Article

Multilevel Models

Andrew S. Fullerton

in Sociology

ISBN: 9780199756384
Published online November 2012 | | DOI: http://dx.doi.org/10.1093/obo/9780199756384-0088
Multilevel Models

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  • Sociology
  • Comparative and Historical Sociology
  • Economic Sociology
  • Gender and Sexuality
  • Health, Illness, and Medicine
  • Population and Demography
  • Race and Ethnicity
  • Social Movements and Social Change
  • Social Stratification, Inequality, and Mobility
  • Social Theory

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Multilevel models are a set of statistical techniques for analyzing quantitative data measured at two or more levels of analysis. In the basic two-level linear model, level 1 units (e.g., students) are nested within level 2 units (e.g., schools) and variables are included in the model from both levels of analysis. Although one can specify separate equations for each level, they are linked through a random intercept and random slopes. Prior to the development of multilevel models, scholars used methods such as Ordinary Least Squares (OLS) regression to examine data from multiple levels of analysis. However, the clustering of micro-level units within meso- and macro-level units violates several key assumptions of the OLS regression model. This led statisticians to develop a set of models that explicitly incorporates the multilevel nature of the data into the statistical models. Although the earliest formulations and applications of the multilevel model focused on two levels of analysis and a continuous outcome, the basic model has been extended in recent years to include three or more levels of analysis and a wide variety of different outcome types. The prevalence of categorical variables in quantitative sociological research makes hierarchical generalized linear models essential for multilevel scholarship in sociology. Longitudinal data analysis represents another major application of multilevel modeling dating back to some of the earliest multilevel research on the effects of schools on student achievement over time. The alternative “fixed effects” approach to longitudinal analysis captures (time-invariant) between-subject variation with a set of nuisance parameters. In other words, fixed effects models control for between-subject variation but do not allow one to model this variation based on one or more variables. However, researchers may use multilevel models to predict variation within and between subjects. Multilevel models are an extension of the “random effects” approach to longitudinal analysis, which allows one to predict between-subject variation based on subject-level characteristics. The intercept is the only random coefficient in a random effects model, but multilevel models for longitudinal data may have random slopes as well. There is now a much broader range of multilevel models available for the analysis of longitudinal data. This article reviews the literature on multilevel models from the classic works to recent methodological advances and applications in an attempt to trace the development of multilevel models since the 1970s and provide an overview of the potential of this diverse set of methods for analyzing multilevel data structures.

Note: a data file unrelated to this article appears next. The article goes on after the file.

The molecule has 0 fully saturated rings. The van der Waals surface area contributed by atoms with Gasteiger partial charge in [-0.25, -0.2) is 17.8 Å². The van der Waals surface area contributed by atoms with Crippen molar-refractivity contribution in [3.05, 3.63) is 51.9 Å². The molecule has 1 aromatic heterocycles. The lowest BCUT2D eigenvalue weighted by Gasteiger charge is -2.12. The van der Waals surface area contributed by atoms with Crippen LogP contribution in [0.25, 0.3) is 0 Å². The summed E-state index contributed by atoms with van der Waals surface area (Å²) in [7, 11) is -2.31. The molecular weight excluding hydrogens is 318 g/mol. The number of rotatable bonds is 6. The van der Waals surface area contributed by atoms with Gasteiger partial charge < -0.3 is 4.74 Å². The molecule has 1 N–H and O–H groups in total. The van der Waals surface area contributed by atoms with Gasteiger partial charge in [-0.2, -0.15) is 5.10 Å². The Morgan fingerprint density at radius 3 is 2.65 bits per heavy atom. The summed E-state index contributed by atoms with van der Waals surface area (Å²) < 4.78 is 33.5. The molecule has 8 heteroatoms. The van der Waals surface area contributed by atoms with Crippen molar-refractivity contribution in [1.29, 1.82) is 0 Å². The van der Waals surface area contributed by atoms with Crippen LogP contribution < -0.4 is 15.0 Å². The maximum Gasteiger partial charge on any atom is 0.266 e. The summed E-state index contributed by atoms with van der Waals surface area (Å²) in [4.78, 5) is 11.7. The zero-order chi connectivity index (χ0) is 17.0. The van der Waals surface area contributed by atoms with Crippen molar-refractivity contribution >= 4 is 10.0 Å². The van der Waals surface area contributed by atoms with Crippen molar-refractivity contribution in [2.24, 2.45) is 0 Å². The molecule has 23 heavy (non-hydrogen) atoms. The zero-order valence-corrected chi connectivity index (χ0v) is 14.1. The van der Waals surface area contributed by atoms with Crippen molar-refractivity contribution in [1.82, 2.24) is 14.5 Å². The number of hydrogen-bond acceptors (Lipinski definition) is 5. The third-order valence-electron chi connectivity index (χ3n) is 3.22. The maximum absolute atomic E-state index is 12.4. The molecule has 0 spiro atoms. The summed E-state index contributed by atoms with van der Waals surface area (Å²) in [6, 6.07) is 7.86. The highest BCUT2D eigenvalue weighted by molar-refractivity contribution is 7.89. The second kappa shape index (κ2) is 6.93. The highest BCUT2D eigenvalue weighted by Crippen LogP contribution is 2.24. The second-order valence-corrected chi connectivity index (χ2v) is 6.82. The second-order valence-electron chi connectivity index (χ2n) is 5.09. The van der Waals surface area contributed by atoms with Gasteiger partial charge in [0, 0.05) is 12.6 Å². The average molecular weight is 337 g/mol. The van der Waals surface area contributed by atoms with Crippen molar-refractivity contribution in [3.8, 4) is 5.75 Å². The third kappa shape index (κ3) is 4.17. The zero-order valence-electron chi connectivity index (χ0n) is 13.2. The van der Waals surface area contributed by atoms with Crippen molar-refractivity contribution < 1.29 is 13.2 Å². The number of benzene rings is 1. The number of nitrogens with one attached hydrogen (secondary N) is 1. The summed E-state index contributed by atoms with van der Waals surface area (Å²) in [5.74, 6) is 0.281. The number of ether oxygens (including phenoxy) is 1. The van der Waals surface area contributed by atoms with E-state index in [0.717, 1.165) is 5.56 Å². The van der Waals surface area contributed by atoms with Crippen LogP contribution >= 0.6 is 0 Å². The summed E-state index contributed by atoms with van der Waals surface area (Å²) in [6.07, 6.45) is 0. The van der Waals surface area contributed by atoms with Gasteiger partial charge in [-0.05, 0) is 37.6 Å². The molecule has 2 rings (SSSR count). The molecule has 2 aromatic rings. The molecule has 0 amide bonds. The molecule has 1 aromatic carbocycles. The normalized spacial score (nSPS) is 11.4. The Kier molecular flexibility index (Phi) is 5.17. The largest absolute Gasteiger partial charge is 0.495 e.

Article.  10518 words. 

Subjects: Sociology ; Comparative and Historical Sociology ; Economic Sociology ; Gender and Sexuality ; Health, Illness, and Medicine ; Population and Demography ; Race and Ethnicity ; Social Movements and Social Change ; Social Stratification, Inequality, and Mobility ; Social Theory

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